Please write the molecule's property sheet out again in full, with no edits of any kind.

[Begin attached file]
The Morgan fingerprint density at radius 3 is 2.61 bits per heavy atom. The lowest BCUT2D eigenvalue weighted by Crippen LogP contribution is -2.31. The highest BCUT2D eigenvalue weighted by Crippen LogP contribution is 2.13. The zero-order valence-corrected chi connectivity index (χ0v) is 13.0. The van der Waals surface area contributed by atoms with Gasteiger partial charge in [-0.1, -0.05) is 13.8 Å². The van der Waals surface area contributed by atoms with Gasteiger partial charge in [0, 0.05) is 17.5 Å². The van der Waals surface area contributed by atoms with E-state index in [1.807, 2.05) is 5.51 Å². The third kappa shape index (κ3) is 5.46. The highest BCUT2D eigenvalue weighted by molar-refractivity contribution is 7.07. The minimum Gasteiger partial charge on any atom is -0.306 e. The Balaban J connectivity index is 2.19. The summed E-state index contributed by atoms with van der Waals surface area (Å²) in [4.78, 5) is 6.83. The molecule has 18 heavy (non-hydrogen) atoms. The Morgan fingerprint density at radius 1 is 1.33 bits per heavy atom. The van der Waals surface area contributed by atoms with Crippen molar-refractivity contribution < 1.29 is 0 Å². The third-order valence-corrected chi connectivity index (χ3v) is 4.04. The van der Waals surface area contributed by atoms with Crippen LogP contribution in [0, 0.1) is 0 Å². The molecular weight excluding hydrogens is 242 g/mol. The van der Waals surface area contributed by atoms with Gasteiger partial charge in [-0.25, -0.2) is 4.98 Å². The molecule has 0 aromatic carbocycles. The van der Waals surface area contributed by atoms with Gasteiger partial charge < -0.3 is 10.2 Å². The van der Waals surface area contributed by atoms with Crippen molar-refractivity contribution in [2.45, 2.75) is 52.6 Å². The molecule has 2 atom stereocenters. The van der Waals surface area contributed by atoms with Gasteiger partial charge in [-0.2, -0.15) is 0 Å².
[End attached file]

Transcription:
The Morgan fingerprint density at radius 3 is 2.61 bits per heavy atom. The lowest BCUT2D eigenvalue weighted by Crippen LogP contribution is -2.31. The highest BCUT2D eigenvalue weighted by Crippen LogP contribution is 2.13. The zero-order valence-corrected chi connectivity index (χ0v) is 13.0. The van der Waals surface area contributed by atoms with Gasteiger partial charge in [-0.1, -0.05) is 13.8 Å². The van der Waals surface area contributed by atoms with Gasteiger partial charge in [0, 0.05) is 17.5 Å². The van der Waals surface area contributed by atoms with E-state index in [1.807, 2.05) is 5.51 Å². The third kappa shape index (κ3) is 5.46. The highest BCUT2D eigenvalue weighted by molar-refractivity contribution is 7.07. The minimum Gasteiger partial charge on any atom is -0.306 e. The Balaban J connectivity index is 2.19. The summed E-state index contributed by atoms with van der Waals surface area (Å²) in [4.78, 5) is 6.83. The molecule has 18 heavy (non-hydrogen) atoms. The Morgan fingerprint density at radius 1 is 1.33 bits per heavy atom. The van der Waals surface area contributed by atoms with Crippen molar-refractivity contribution < 1.29 is 0 Å². The third-order valence-corrected chi connectivity index (χ3v) is 4.04. The van der Waals surface area contributed by atoms with Crippen LogP contribution in [0, 0.1) is 0 Å². The molecular weight excluding hydrogens is 242 g/mol. The van der Waals surface area contributed by atoms with Gasteiger partial charge in [-0.25, -0.2) is 4.98 Å². The molecule has 0 aromatic carbocycles. The van der Waals surface area contributed by atoms with Gasteiger partial charge < -0.3 is 10.2 Å². The van der Waals surface area contributed by atoms with Crippen molar-refractivity contribution in [2.45, 2.75) is 52.6 Å². The molecule has 2 atom stereocenters. The van der Waals surface area contributed by atoms with Gasteiger partial charge in [-0.2, -0.15) is 0 Å².